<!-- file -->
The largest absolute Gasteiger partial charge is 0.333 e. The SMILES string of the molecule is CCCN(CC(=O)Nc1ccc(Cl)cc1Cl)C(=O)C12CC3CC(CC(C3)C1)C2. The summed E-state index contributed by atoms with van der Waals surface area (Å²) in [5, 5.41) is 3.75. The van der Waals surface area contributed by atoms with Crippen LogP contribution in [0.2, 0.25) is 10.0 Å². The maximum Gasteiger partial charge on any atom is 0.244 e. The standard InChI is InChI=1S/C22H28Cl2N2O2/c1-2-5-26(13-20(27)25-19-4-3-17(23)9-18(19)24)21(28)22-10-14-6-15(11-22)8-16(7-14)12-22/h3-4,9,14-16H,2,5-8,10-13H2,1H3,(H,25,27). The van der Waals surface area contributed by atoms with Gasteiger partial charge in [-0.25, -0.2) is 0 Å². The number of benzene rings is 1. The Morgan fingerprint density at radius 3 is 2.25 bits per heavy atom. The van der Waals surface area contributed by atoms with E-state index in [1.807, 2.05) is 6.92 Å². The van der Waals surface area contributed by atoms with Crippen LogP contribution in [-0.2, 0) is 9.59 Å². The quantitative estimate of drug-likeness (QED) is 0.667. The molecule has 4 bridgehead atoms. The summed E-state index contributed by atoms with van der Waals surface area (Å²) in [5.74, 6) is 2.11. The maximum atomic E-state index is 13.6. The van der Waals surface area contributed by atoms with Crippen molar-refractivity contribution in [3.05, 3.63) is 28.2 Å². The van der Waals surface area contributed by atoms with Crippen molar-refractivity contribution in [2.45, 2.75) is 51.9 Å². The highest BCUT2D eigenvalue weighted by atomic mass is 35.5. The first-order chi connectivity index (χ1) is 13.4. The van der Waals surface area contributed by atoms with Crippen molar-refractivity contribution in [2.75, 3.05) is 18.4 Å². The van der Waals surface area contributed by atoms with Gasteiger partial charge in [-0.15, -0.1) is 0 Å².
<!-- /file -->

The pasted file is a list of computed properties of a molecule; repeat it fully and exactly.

The largest absolute Gasteiger partial charge is 0.333 e. The SMILES string of the molecule is CCCN(CC(=O)Nc1ccc(Cl)cc1Cl)C(=O)C12CC3CC(CC(C3)C1)C2. The summed E-state index contributed by atoms with van der Waals surface area (Å²) in [5, 5.41) is 3.75. The van der Waals surface area contributed by atoms with Crippen LogP contribution in [0.2, 0.25) is 10.0 Å². The maximum Gasteiger partial charge on any atom is 0.244 e. The standard InChI is InChI=1S/C22H28Cl2N2O2/c1-2-5-26(13-20(27)25-19-4-3-17(23)9-18(19)24)21(28)22-10-14-6-15(11-22)8-16(7-14)12-22/h3-4,9,14-16H,2,5-8,10-13H2,1H3,(H,25,27). The van der Waals surface area contributed by atoms with Gasteiger partial charge in [-0.25, -0.2) is 0 Å². The number of benzene rings is 1. The Morgan fingerprint density at radius 3 is 2.25 bits per heavy atom. The van der Waals surface area contributed by atoms with E-state index in [1.807, 2.05) is 6.92 Å². The van der Waals surface area contributed by atoms with Crippen LogP contribution in [-0.2, 0) is 9.59 Å². The quantitative estimate of drug-likeness (QED) is 0.667. The molecule has 4 bridgehead atoms. The summed E-state index contributed by atoms with van der Waals surface area (Å²) in [5.74, 6) is 2.11. The maximum atomic E-state index is 13.6. The van der Waals surface area contributed by atoms with Crippen molar-refractivity contribution in [3.05, 3.63) is 28.2 Å². The van der Waals surface area contributed by atoms with Crippen molar-refractivity contribution in [2.45, 2.75) is 51.9 Å². The highest BCUT2D eigenvalue weighted by atomic mass is 35.5. The first-order chi connectivity index (χ1) is 13.4. The van der Waals surface area contributed by atoms with Crippen molar-refractivity contribution in [2.75, 3.05) is 18.4 Å². The van der Waals surface area contributed by atoms with Gasteiger partial charge in [-0.15, -0.1) is 0 Å².